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Monday, March 21, 2011


kyle busch after winning bristol

The M&M car won the Bristol race yesterday. It was a good run Kyle Busch made. He stayed up front most of the race and missed the multiple wrecks that happened behind him. Busch ran against Jimmy Johnson and Carl Edwards. The three of them  raced all-out the last 30+ laps. It was a 500 lap race. It was a good race from start to finish. Not many wrecks, and they weren't bad, just inconveniences good for pit stops. I found the above picture at a website, taken after Kyle Busch had made a show of smoking his tires for the crowd, smoking them good, a major cloud of pollution. If anybody politically correct ever went to one of these races, he'd be in continuous shock. The stadium becomes a bowl that holds the exhaust and rubber molecules from the tires. You can see it like an upside down bowl, like the bowl of night, visible pollution that is a bit noxious to breathe. But that's part of it. Rebellion. By God, you wanna see some pollution, I'll show it to ya. The roar is pure rock and roll, maybe even louder than an Aerosmith concert.

Outdoor activities are cranking up, like the car races. Not that sitting in a big stadium is an activity. But walking to it from where you have to park and walking back to the pickup is a major activity. Good exercise. I have been to one of the races, the CocaCola 500 outside Charlotte. The experience sitting in one of those bowls is similar to a rock concert. The sound is so loud it is thrilling. On the tv now the announcers pause for a minute or so and let you turn the volume up to hear the sound of the track. That is thrilling too. Women don't think much of it, but the guys love it. The car races are about as redneck a thing as you're going to find on tv. I've been griping along the way about television paying no mind to the working people. One day last week I sat before Country Music Television, CMT, 4 hours. Saw 2 redneck weddings and one redneck family reuniting--a daughter in a big working class family had got a high opinion of herself, married UP, drove a Cadillac SUV and admitted openly she felt like she was better than them. She was sentenced to I think 4 days and nights camping with the whole family. By the end of the experience, she broke through her stuck-up shell and became one of them again.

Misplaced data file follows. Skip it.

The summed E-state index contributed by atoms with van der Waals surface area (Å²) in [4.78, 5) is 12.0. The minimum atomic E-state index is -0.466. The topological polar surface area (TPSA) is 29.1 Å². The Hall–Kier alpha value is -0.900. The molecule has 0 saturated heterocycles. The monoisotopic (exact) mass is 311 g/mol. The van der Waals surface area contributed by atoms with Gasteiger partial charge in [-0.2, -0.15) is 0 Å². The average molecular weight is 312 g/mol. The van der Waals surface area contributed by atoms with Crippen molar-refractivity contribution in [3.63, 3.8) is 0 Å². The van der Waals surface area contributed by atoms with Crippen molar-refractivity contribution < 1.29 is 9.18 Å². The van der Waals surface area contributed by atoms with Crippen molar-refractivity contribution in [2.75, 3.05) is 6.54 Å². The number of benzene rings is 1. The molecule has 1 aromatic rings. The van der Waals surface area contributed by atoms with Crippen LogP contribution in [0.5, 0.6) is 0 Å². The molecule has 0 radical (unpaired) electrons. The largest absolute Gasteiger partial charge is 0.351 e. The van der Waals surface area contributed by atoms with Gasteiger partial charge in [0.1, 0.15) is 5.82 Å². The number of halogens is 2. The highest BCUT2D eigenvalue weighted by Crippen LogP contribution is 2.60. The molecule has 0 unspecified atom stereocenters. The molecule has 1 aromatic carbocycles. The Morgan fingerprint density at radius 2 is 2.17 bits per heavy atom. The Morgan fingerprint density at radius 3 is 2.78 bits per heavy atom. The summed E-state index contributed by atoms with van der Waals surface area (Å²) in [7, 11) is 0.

The weddings were berserk. These were casual documentaries an hour long apiece, of the preparations for the wedding, one with a fleet of tractors, obviously let to CMT by Farmall, them all being brand new tractors, and nobody in the cast able to afford even one. For the advertising. Both the wedding films were hilarious. Everybody proud to be a redneck. I had no idea such as that was going on. I think of the reactions of middle class people concerning the documentary, The Wild and Wonderful Whites of West Virginia, like the Whites are the exception out there all by themselves. They were rednecks and rednecks are everywhere. They are the working class people, the people who quit school or barely made it through and didn't go to college. Secretly, they're people without hope. They're not bad people. A lot of them go to prison, but in America you don't got to prison any more for being bad. You go to prison for trying to make a living by hook or by crook when you're shut out from a respectable job that pays a wage you can live on. The poor go to prison. Unless you're like Bernie Madoff and pist everybody off.